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Why Shabana Azmi wants MORE!

September 18, 2021 14:13 IST

'I have been lucky to be in the right place at the right time. I do not rate myself as excellent.'

IMAGE: Shabana Azmi. Photograph: Kind courtesy Subhash K Jha

"I was trained to look for truth in a performance and have, once in a while, managed to achieve it when the script and the director are great," Shabana Azmi tells Subhash K Jha on her 71st birthday.

I can't believe you are 71. Tell me about your birthday plans?

Till yesterday, I was supposed to be shooting on my birthday for Karan Johar's film. But now, I've got the day off, so very close friends will be coming over for tea, which I love.

IMAGE: Shabana Azmi on the sets of The Empire. Photograph: Kind courtesy Shabana Azmi/Instagram

Any special gift you would like to receive on this birthday?

During the pandemic, my friends and I decided we will not buy new presents for occasions. Instead, we will part with something from our own cupboards so that we consciously work towards a more sustainable lifestyle.

I would really advocate this for those of us who have an overflow of material things.

I have personally never been compelled to give to celebrate an occasion.

When I come across something I feel will be liked by someone, I pick it up for them. I don't wait for an occasion.

Very few actors in this country, or anywhere in the world, have achieved your level of excellence. How do you look back on your career?

Aisa kuch nahin hai, Subhash. Channe ke jhaad pe mat chadhao (That's not true. Don't praise me so much).

I have been lucky to be in the right place at the right time. I do not rate myself as excellent.

I was trained to look for truth in a performance and have, once in a while, managed to achieve it when the script and the director are great.

A film is a collaborative medium and no actor can rise above the script.

IMAGE: 'Paris.. a few years ago.' Photograph: Kind courtesy Shabana Azmi/Instagram

Trump found Meryl Streep overrated. How would you react to anyone who feels the same about you?

I am very open to an honest appraisal of my work and I listen carefully to criticism, provided it comes without an agenda.

I hope I never become smug about my work because acting is about learning anew every day.

The last two years have been hard. How has the pandemic treated you? How have you coped with it?

I was working almost all through the pandemic -- first in Budapest for Steven Spielberg's Halo and then in London for What's Love Got To Do With It in very tight bio-bubbles.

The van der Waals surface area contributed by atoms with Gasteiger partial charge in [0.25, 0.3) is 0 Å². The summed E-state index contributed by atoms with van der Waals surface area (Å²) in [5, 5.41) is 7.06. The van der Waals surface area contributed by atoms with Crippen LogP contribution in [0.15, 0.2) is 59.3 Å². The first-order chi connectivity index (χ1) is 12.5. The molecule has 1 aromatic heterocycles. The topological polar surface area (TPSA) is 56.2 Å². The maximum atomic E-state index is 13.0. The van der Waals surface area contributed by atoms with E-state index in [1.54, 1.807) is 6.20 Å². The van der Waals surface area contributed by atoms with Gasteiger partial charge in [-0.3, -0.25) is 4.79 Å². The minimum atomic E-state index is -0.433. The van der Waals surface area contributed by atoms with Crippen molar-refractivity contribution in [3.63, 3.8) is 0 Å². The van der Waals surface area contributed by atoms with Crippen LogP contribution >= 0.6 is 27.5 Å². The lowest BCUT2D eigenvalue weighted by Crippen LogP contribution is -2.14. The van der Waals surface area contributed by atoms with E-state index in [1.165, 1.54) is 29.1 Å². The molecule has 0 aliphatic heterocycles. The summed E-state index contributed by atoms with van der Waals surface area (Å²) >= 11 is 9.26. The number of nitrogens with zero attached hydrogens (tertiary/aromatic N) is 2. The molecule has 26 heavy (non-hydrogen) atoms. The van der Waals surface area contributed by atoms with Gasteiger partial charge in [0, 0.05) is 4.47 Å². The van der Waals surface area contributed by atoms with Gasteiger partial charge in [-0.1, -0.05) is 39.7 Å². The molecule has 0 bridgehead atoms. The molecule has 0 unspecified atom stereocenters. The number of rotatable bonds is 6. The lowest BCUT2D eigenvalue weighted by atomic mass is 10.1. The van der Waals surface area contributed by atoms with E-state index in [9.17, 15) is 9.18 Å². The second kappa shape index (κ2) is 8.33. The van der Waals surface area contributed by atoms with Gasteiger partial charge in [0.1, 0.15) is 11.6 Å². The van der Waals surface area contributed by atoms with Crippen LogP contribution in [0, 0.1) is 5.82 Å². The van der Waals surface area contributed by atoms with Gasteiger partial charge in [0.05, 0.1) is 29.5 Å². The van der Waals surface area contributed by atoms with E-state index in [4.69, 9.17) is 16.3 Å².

We also spent a lot of time in our Khandala (a hill station near Mumbai) home, Sukoon, where the family got to spend a lot of time together, which was wonderful.

I was also managing all the relief and rehabilitation efforts by my NGO, Mijwan Welfare Society.

What has the pandemic taught you?

The pandemic taught me to live in the here and now and to distinguish between need and want.

COVID-19 is not only a health disaster; it is also social disaster where the difference between the haves and have-nots has become even more clearly defined.

It is a time to give till it hurts.

You have been a source of inspiration for generations of people. What is your advice to the coming generation?

Main koi guru nahin hoon (I am not a guru) to give advice.

I think we have a lot to learn from the younger generation. They are wired differently but, instead of listening to them, we keep lecturing them.

I grew up in a democratic family where due consideration was given to both my opinion and my brother Baba's opinion.

We need to have less hierarchical and more interactive relationships with the young.

My father never gave advice without being asked.

I have to confess both my mother and I did so quite freely and frequently!

I'm now learning to curb this habit.

IMAGE: 'Abendrot ... No filter' Photograph: Kind courtesy Shabana Azmi/Instagram

Finally, at a time when marriages are falling apart everywhere, what is the secret of the longevity of your marriage with Javedsaab?

Javed and I belong to the same world.

We were really meant to be together.

We respect each other's work and also push to make the other work harder.

When I had to sing for Aparna Sen's Sonata, I came away a trifle dissatisfied after the first recording. He chewed my brains to get Aparna to re-do it.

Today, when I get so many compliments for it, I credit both Aparna and Jadu in equal measure.

Do you two have the usual share of marital squabbles?

If I find a song he is writing is not his best, I push him too.

Obviously, the area in which I have no say is his poetry.

I fancy myself his stylist and get distraught when he is careless about what he wears.

Pat comes his reply, "Log meri baatein sunne aate hain, mere kapde dekhne nahi (People come to hear what I have to say, not to see what I am wearing)!" I say, "Bhai sunne bhi aate hain aur dekhne bhi. Koi aankh pe patti to nahi bandh lete na (They come to hear you and to see you. Nobody comes blindfolded)!" And this nok jhonk (argument) continues.

Of course, we have our differences and are very vocal about them, but the commonalities are mercifully more.

I feel that there can be no relationship more nurturing than a healthy marriage.

Any unfulfilled dreams and desires at 71?

I don't want much; I just want MORE. Ask what I want and I will sing I want more of everything.. everything... courtesy, Barbara Streisand in A Star Is Born.

Feature Presentation: Ashish Narsale/